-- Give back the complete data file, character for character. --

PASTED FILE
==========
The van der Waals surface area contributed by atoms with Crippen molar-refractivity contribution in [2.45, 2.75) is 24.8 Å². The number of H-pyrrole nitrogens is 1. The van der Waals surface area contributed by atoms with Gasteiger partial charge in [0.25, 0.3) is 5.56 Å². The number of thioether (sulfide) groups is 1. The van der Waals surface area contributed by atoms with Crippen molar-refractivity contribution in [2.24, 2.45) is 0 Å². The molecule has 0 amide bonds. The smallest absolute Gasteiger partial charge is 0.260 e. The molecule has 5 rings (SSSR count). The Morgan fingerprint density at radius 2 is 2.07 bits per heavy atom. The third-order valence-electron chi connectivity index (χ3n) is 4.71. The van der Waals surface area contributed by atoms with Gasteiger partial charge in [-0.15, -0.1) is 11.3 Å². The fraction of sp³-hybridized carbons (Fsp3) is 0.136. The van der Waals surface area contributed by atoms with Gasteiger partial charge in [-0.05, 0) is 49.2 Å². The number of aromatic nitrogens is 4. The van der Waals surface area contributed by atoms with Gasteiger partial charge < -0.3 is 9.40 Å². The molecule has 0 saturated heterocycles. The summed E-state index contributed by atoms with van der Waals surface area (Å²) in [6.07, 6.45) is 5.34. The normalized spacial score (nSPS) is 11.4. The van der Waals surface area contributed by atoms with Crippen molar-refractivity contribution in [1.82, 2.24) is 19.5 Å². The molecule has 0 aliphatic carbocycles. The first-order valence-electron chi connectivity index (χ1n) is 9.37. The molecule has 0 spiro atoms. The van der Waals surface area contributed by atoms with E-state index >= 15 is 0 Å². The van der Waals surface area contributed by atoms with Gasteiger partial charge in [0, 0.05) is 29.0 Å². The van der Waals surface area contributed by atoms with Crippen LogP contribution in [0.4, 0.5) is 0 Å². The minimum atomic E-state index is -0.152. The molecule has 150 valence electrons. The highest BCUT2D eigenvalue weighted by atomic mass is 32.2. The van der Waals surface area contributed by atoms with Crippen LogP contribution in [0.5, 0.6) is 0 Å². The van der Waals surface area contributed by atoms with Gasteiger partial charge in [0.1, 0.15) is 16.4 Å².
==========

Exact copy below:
The van der Waals surface area contributed by atoms with Crippen molar-refractivity contribution in [2.45, 2.75) is 24.8 Å². The number of H-pyrrole nitrogens is 1. The van der Waals surface area contributed by atoms with Gasteiger partial charge in [0.25, 0.3) is 5.56 Å². The number of thioether (sulfide) groups is 1. The van der Waals surface area contributed by atoms with Crippen molar-refractivity contribution in [2.24, 2.45) is 0 Å². The molecule has 0 amide bonds. The smallest absolute Gasteiger partial charge is 0.260 e. The molecule has 5 rings (SSSR count). The Morgan fingerprint density at radius 2 is 2.07 bits per heavy atom. The third-order valence-electron chi connectivity index (χ3n) is 4.71. The van der Waals surface area contributed by atoms with Gasteiger partial charge in [-0.15, -0.1) is 11.3 Å². The fraction of sp³-hybridized carbons (Fsp3) is 0.136. The van der Waals surface area contributed by atoms with Gasteiger partial charge in [-0.05, 0) is 49.2 Å². The number of aromatic nitrogens is 4. The van der Waals surface area contributed by atoms with Gasteiger partial charge < -0.3 is 9.40 Å². The molecule has 0 saturated heterocycles. The summed E-state index contributed by atoms with van der Waals surface area (Å²) in [6.07, 6.45) is 5.34. The normalized spacial score (nSPS) is 11.4. The van der Waals surface area contributed by atoms with Crippen molar-refractivity contribution in [1.82, 2.24) is 19.5 Å². The molecule has 0 aliphatic carbocycles. The first-order valence-electron chi connectivity index (χ1n) is 9.37. The molecule has 0 spiro atoms. The van der Waals surface area contributed by atoms with E-state index >= 15 is 0 Å². The van der Waals surface area contributed by atoms with Gasteiger partial charge in [0, 0.05) is 29.0 Å². The van der Waals surface area contributed by atoms with Crippen LogP contribution in [0.4, 0.5) is 0 Å². The minimum atomic E-state index is -0.152. The molecule has 150 valence electrons. The highest BCUT2D eigenvalue weighted by atomic mass is 32.2. The van der Waals surface area contributed by atoms with Crippen LogP contribution in [0.5, 0.6) is 0 Å². The van der Waals surface area contributed by atoms with Gasteiger partial charge in [0.1, 0.15) is 16.4 Å².